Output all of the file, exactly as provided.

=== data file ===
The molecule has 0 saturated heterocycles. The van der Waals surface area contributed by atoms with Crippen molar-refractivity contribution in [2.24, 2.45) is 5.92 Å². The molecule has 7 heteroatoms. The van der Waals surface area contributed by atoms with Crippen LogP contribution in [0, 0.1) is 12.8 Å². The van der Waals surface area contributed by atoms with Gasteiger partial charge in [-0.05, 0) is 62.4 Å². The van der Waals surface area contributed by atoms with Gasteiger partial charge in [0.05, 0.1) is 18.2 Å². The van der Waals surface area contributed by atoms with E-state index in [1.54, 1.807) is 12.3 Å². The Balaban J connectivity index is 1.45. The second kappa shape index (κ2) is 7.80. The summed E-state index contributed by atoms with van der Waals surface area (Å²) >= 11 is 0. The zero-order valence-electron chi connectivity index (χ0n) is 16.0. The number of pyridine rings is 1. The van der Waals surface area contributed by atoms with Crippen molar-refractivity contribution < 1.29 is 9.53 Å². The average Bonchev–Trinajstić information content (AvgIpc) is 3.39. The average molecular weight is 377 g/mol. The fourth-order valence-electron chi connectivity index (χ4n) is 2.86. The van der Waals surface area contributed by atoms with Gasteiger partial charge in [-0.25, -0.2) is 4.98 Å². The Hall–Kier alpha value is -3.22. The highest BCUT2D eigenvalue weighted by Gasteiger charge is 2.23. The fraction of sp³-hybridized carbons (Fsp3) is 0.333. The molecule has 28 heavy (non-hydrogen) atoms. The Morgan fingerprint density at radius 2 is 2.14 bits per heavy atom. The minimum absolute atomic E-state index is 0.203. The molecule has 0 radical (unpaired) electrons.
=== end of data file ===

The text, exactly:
The molecule has 0 saturated heterocycles. The van der Waals surface area contributed by atoms with Crippen molar-refractivity contribution in [2.24, 2.45) is 5.92 Å². The molecule has 7 heteroatoms. The van der Waals surface area contributed by atoms with Crippen LogP contribution in [0, 0.1) is 12.8 Å². The van der Waals surface area contributed by atoms with Gasteiger partial charge in [-0.05, 0) is 62.4 Å². The van der Waals surface area contributed by atoms with Gasteiger partial charge in [0.05, 0.1) is 18.2 Å². The van der Waals surface area contributed by atoms with E-state index in [1.54, 1.807) is 12.3 Å². The Balaban J connectivity index is 1.45. The second kappa shape index (κ2) is 7.80. The summed E-state index contributed by atoms with van der Waals surface area (Å²) >= 11 is 0. The zero-order valence-electron chi connectivity index (χ0n) is 16.0. The number of pyridine rings is 1. The van der Waals surface area contributed by atoms with Crippen molar-refractivity contribution < 1.29 is 9.53 Å². The average Bonchev–Trinajstić information content (AvgIpc) is 3.39. The average molecular weight is 377 g/mol. The fourth-order valence-electron chi connectivity index (χ4n) is 2.86. The van der Waals surface area contributed by atoms with Gasteiger partial charge in [-0.25, -0.2) is 4.98 Å². The Hall–Kier alpha value is -3.22. The highest BCUT2D eigenvalue weighted by Gasteiger charge is 2.23. The fraction of sp³-hybridized carbons (Fsp3) is 0.333. The molecule has 28 heavy (non-hydrogen) atoms. The Morgan fingerprint density at radius 2 is 2.14 bits per heavy atom. The minimum absolute atomic E-state index is 0.203. The molecule has 0 radical (unpaired) electrons.